คุยกับธนวินท์ วงศ์ศรีสุชน (Tanawin Wongsrisuchon) ศุภากร วิลาศรัศมี (Supakorn Wilartratsami) ณิชารีย์ กิติญาณทรัพย์ (Nicharee Kittiyansub) และปุณฑริก ทยาวิทิต (Poondarik Tayawitit) นักศึกษาคณะนิติศาสตร์เกี่ยวกับประสบการณ์และสิ่งที่ได้รับในการเข้าแข่งขัน Asia Cup 2021
Process of the Competition
Asia Cup 2021 is an international law moot court competition organised by the Japanese Society of International Law and Japan’s Ministry of Foreign Affairs with the support of the Nippon Foundation. It is a long-standing competition in which Thammasat University has been sending students to compete in for more than a decade. It is a moot competition hosted in Japan and pits Asia’s top law schools against each other. Our team consisting of Nicharee Kittiyansub, Poondarik Tayawitit, Tanawin Wongsrisuchon, Supakorn Wilartratsami third-Year law students are Thammasat representatives for the year 2021.
The competition this year is separated into two phases. The first phase is the memorial round in which each competing team must submit a memorial for the applicant to be graded by the judges. Thereafter, the team with the highest points from a country would qualify to plead in the oral rounds, representing Thailand. Due to the COVID-19 pandemic situation, the oral round was unfortunately conducted online.
This year’s Asia Cup seems to cover a topic different from usual. Normally, Asia Cup moot covers Public International law with an emphasis on the Law of the Sea. However, this year, although there remains some aspect of the law of the sea, the case that was used for the competition mainly concerns a state-state investment dispute that was fictitiously submitted to the ICJ. Thus, our team got the chance to study, research, write and plead on myriad concepts such as diplomatic protection, protection in the EEZ, and international investment law.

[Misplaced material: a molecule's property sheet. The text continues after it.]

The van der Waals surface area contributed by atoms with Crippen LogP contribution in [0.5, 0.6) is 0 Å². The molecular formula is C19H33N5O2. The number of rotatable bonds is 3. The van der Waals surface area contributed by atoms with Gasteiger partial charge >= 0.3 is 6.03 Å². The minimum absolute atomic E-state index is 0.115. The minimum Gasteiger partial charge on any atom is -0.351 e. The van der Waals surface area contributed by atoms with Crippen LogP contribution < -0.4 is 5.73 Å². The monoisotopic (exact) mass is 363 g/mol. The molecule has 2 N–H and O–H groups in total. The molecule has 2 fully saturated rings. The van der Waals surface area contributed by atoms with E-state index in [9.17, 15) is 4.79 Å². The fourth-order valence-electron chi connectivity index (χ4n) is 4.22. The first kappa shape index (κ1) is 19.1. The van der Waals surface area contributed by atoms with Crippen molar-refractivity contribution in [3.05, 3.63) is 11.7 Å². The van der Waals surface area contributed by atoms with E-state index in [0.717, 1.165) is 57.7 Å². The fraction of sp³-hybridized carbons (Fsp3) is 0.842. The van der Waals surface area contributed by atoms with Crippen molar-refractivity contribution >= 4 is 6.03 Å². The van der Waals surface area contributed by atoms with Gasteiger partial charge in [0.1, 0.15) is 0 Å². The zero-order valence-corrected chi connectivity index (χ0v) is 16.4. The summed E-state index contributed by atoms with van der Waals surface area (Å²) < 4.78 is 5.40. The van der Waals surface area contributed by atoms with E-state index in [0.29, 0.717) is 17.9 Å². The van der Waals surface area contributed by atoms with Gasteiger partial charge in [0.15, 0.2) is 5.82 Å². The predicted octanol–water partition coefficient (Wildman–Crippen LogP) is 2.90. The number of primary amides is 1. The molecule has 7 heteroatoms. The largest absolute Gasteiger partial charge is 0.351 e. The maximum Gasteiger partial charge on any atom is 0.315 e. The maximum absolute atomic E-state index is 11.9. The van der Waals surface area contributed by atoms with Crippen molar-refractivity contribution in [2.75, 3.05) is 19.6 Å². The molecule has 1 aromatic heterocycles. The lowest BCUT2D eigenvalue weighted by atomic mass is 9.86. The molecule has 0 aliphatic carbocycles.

Our team qualified for the oral rounds along with all the teams representing their own respective countries. We then went on to plead and got 6th place for the competition. Apart from the ranking in the competition, we also had a lot of fun and grew up along the way, learning both legal and life skills. Although we communicated throughout the competition mostly through online means, we gained invaluable friendships and the work was done satisfactorily. Online-working / Online-meeting / and online-pleading skills may be moot experiences mooters during non-pandemic times may not experience, and we feel that these skills will be beneficial in the future.
Lastly, we would like to thank all the coaches, all the Ajarns and lecturers, and all the seniors who have helped us along the way. We are more than grateful for their training and for their pushing us to be the best we can be, especially in the preparation for the oral rounds. Without their guidance and constructive critiques we would not have had the chance to test our own limits. We also would like to thank Thammasat International Moot Society for facilitating this moot, and every other moot, and also thanks to the Faculty of Law for always promoting activity. We are also deeply thankful to SRPP Ltd. for offering us a place to plead during the online pleading day as well.